"'America is finally getting back in the game,' said U.S. Chamber President and CEO Thomas J. Donohue. 'These agreements are about creating jobs and ensuring a level playing field for trade.'
The trade accords will immediately eliminate tariffs on most U.S. exports to the three countries. Colombia currently collects $100 in tariffs on U.S. exports for every $1 the United States levies on Colombian goods, and a similar lopsidedness holds back U.S. exports to South Korea and Panama as well.
In addition to ensuring fairness and accountability, the agreements will open services markets and strengthen intellectual property rights.
The European Union-Korea Free Trade Agreement and the Canada-Colombia FTA entered into force on July 1 and August 15, respectively. Korea has eliminated tariffs on more than 90% of EU goods, leading to increased sales and market share for European companies while U.S. market share has declined."
Friday, September 23, 2011 by
The Senate recently approved an extension of the Trade Adjustment Assistance (TAA) program, which trains American workers affected by global competition.
While the program’s renewal is notable, given that it also streamlines previous changes made to the TAA in 2009 and represents a rare instance of compromise in a sharply divided Congress, its passage is perhaps more important for exporters because it paves the way for action on the nation’s three pending free trade agreements (FTAs), with Panama, South Korea and Colombia. President Barack Obama had considered TAA renewal a condition that had to be met before those FTAs were sent to Congress for approval.
Now that an agreement has been reached, little stands between the agreements and their entrance into force.
“Today’s long-awaited Senate action should clear the path for consideration of our pending trade agreements,” said Rep. Dave Camp (R-MI), chairman of the House Committee on Ways & Means. “The next step is for the president to promptly submit the pending free trade agreements with Colombia, Panama and South Korea, which also enjoy bipartisan, bicameral support, to the House and bring us one step closer to passage.”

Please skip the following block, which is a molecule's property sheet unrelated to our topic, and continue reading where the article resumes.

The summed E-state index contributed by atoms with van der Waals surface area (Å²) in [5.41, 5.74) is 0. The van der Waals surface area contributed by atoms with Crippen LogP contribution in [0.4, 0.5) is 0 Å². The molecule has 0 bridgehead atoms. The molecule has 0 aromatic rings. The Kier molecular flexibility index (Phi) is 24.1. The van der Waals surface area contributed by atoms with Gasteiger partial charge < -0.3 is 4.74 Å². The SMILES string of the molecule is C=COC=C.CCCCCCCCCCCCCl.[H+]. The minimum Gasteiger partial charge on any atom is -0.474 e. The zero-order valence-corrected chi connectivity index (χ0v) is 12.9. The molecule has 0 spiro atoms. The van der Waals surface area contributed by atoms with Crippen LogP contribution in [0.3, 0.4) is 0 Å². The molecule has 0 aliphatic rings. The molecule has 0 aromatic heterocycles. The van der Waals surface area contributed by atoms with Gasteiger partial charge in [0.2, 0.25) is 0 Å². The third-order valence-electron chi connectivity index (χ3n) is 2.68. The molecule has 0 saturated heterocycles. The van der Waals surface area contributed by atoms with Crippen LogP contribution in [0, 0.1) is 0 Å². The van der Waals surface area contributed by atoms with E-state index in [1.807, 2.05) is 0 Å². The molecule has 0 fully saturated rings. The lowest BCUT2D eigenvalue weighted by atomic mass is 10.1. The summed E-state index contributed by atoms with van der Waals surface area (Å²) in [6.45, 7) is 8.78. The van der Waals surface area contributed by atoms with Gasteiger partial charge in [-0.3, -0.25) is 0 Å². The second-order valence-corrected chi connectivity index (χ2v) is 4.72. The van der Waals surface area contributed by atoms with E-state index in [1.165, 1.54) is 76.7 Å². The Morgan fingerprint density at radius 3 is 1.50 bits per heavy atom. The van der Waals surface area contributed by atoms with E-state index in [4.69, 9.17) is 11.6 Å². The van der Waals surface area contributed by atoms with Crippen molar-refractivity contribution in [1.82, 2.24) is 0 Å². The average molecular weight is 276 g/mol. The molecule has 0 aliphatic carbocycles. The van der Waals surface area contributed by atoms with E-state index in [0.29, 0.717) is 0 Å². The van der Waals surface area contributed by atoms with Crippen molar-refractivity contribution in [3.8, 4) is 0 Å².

While President Obama set TAA passage as a precondition for the FTAs, Republican leaders demanded the opposite, that the FTAs be submitted prior to their approval of the TAA bill. Now that the Senate has approved the TAA extension, the GOP hopes that the President will relent, and submit the FTAs to the House, trusting that TAA approval would follow shortly after their arrival.
“The Senate today will have acted on trust in passing TAA even before we received the agreements,” said Senate Minority Leader Mitch McConnell (R-KY) after the vote. “But the White House has refused to show the same trust in Congressional Republicans who’ve assured them that TAA will move along with the FTAs.”
“I kept my promise that I would allow TAA to move forward in the Senate as long as Republicans had a chance to amend it. It is time for the administration to deliver on theirs. It’s time for the President to send up these long-pending FTAs without delay,” he added.
Stay tuned to NACM’s blog
and NACM’s eNews
for any future updates on the pending FTAs.Jacob Barron, CICP, NACM staff writer
Wednesday, September 14, 2011 by
Despite growing whispers of concern over asset bubbles and inflation, a member of the of the Federal Reserve Bank of New York has retained an optimistic view regarding the BRICs Nations and their economic prospects.
Matthew Higgins, vice president of the Federal Reserve Bank of New York told NACM there has been a commodities-fueled inflation problem brewing within some of the emerging economies. However, such issues have started to ease somewhat in places like Brazil and India, among others. Higgins, who is the featured speaker at FCIB’s New York International Roundtable event on Sept. 21, noted the situations there and in Brazil, as three of the hottest economies in the world, obviously are worth watching, but there is little reason for businesses involved in global trade to have deep concern or panic at this time.
“All of the emerging economies are navigating a fairly difficult global environment,” said Higgins. “Those examples have been the most dynamic part of the global economy, and most observers think that is going to continue. Even in a rather troubled global economic environment, the projections are for good growth.”